Peptides for dot blot experiments were synthesized from Proteogenix (Illkirch, France) and Scilight Biotechnology LLC (Beijing, China). The following peptides were synthesized: (1) PPGVPRITISDP (12mer; “PP12” peptide); (2) PPGVP (5mer; “PP5” peptide); and (3) RITISDP (7mer; “RP7” peptide).
Embedding of Tissue for Immunofluorescence Microscopy
Tissue embedding was done exactly as previously described (Wahl et al., 2013, 2016; Dembla et al., 2014). For rapid freezing, small tissue blocks (about 1 mm3) in volume were dissected and plunge-frozen, as previously described (Wahl et al., 2013, 2016; Dembla et al., 2014).
Immunolabeling on Semi-Thin Sections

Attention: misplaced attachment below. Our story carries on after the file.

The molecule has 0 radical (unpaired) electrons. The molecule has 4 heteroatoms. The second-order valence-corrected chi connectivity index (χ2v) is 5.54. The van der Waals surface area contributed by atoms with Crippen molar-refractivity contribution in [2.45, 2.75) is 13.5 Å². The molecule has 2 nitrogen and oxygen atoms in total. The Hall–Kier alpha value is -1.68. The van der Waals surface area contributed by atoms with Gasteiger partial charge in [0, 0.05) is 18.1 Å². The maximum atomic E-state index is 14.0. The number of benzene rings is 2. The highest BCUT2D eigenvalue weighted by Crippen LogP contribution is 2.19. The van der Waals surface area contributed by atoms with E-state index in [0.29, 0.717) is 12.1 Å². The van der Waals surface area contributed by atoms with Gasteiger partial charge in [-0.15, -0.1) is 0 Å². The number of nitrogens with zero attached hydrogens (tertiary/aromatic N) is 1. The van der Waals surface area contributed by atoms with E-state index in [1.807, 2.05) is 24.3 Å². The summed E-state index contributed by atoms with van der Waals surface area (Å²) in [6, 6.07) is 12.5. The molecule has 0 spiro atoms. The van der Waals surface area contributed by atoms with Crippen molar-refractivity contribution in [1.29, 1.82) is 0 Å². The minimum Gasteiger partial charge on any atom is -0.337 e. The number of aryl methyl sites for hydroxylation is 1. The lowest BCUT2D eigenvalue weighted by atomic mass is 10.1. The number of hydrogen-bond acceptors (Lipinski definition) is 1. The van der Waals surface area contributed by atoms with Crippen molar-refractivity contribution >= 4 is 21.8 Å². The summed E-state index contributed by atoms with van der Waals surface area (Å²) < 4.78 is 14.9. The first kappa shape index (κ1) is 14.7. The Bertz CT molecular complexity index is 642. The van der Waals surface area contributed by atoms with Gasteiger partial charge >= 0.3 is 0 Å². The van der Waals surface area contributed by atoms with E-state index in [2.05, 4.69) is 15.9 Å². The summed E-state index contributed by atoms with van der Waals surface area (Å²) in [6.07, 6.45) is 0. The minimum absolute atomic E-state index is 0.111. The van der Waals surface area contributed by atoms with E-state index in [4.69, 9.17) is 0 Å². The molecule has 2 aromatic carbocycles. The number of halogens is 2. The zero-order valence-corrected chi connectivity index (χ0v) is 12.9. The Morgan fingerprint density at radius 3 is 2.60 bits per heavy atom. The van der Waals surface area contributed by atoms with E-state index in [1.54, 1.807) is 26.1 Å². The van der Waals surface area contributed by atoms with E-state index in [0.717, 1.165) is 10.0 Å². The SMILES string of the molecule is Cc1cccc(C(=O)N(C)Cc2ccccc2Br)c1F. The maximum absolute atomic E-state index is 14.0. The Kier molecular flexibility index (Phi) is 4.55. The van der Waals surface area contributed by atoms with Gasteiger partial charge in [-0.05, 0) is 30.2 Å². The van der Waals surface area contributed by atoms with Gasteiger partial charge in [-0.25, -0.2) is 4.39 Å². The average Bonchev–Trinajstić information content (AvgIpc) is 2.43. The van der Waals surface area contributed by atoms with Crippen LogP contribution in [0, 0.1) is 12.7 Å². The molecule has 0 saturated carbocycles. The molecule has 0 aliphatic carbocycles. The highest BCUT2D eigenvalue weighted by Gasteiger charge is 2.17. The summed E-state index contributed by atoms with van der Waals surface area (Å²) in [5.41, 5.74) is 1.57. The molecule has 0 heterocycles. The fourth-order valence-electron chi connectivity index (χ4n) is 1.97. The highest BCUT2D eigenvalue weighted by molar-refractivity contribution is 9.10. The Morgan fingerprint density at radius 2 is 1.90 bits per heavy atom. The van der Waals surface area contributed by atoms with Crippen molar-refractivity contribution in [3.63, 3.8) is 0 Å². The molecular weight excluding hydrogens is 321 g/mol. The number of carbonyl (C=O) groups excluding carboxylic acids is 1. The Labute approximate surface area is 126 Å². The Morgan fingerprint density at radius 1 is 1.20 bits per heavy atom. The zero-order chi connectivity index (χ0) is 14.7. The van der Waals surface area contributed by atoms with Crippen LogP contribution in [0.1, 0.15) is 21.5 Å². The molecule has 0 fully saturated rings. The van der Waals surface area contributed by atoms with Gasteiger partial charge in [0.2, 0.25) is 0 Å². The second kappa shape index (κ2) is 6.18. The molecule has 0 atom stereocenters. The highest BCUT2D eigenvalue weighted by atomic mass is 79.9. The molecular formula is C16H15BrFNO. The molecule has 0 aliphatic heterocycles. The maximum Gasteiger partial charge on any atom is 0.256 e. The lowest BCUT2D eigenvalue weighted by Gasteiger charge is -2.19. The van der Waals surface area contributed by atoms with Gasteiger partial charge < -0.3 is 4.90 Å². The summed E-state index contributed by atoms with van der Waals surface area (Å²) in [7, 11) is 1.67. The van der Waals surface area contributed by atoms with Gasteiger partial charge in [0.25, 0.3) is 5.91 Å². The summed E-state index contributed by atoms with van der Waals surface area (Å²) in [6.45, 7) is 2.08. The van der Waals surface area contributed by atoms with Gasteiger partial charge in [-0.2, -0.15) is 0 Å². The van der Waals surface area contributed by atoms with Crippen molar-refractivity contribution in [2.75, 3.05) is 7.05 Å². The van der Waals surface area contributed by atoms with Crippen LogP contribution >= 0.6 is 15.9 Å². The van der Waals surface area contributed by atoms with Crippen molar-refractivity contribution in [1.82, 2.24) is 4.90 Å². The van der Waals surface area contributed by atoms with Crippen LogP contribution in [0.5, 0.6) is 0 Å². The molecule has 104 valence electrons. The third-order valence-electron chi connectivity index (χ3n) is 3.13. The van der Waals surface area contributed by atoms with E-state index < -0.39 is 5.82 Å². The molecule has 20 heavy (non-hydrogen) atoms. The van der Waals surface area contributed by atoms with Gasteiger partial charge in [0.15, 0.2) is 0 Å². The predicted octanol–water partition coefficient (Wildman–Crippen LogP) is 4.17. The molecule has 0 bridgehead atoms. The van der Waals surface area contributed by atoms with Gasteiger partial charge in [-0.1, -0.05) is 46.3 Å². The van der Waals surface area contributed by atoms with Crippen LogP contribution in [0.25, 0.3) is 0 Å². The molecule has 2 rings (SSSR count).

Immunolabeling was performed on 0.5 μm-thin or 1.5 μm-thin semi-thin sections, as indicated in the respective experiments, after resin removal exactly as previously described (Wahl et al., 2013, 2016; Dembla et al., 2014). From the immunolabeled sections, images were acquired either with a Zeiss epifluorescence microscope setup (Axiovert200M) equipped with the respective filter blocks or with a Nikon A1R confocal microscope, as indicated in the respective experiments. In most double immunolabeling analyses, the two primary antibodies were generated in different animal species (i.e., mouse and rabbit, respectively). In these cases, the binding of the primary antibodies could be readily visualized by using secondary antibodies that are directed against the species-specific portion of the respective primary antibodies, as previously described (Wahl et al., 2013, 2016; Dembla et al., 2014). Incubation with the two different primary antibodies as well as incubation with the two different secondary antibodies was done simultaneously. Controls were done by omitting the primary antibodies and by using only the secondary antibodies or by using irrelevant primary antibodies. In one set of double-immunolabeling experiments (Figure 5C), the two primary antibodies were from the same species, i.e., from mouse (double–immunolabeling experiments with anti-panSV2 and anti-dynamin1xb). In order to discriminate the binding of two different monoclonal primary antibodies that were generated in the same species, the procedure of Lewis-Carl et al. (1993) was employed for the immunolabeling of the semi-thin sections. For this purpose, semi-thin sections were first incubated with anti-dynamin1xb mouse monoclonal antibody (overnight (ON), 4°C). After several washes with PBS, the binding of the primary antibody was detected with chicken anti-mouse secondary antibody conjugated to Alex488 (1 h, RT). Residual binding sites of tissue-bound mouse primary antibody were blocked using rabbit polyclonal, monovalent Fab fragments anti-mouse IgG (1:50 dilution; 3 h, RT). Then, after several washes with PBS, the second mouse primary antibody (anti-panSV2) was added (1:50 dilution; ON, 4°C). The binding of this mouse primary antibody was subsequently detected by donkey anti-mouse secondary antibody conjugated to Alexa568 (1:1000 dilution, 1 h, RT). Controls were done by performing the described immunolabeling procedure but with one (of the two) primary antibodies omitted to judge on the specificity of the immunosignals and to check for possible cross-talks between the two different immunosignals. No crosstalk signal was observed in these control incubations (see also Figure 6).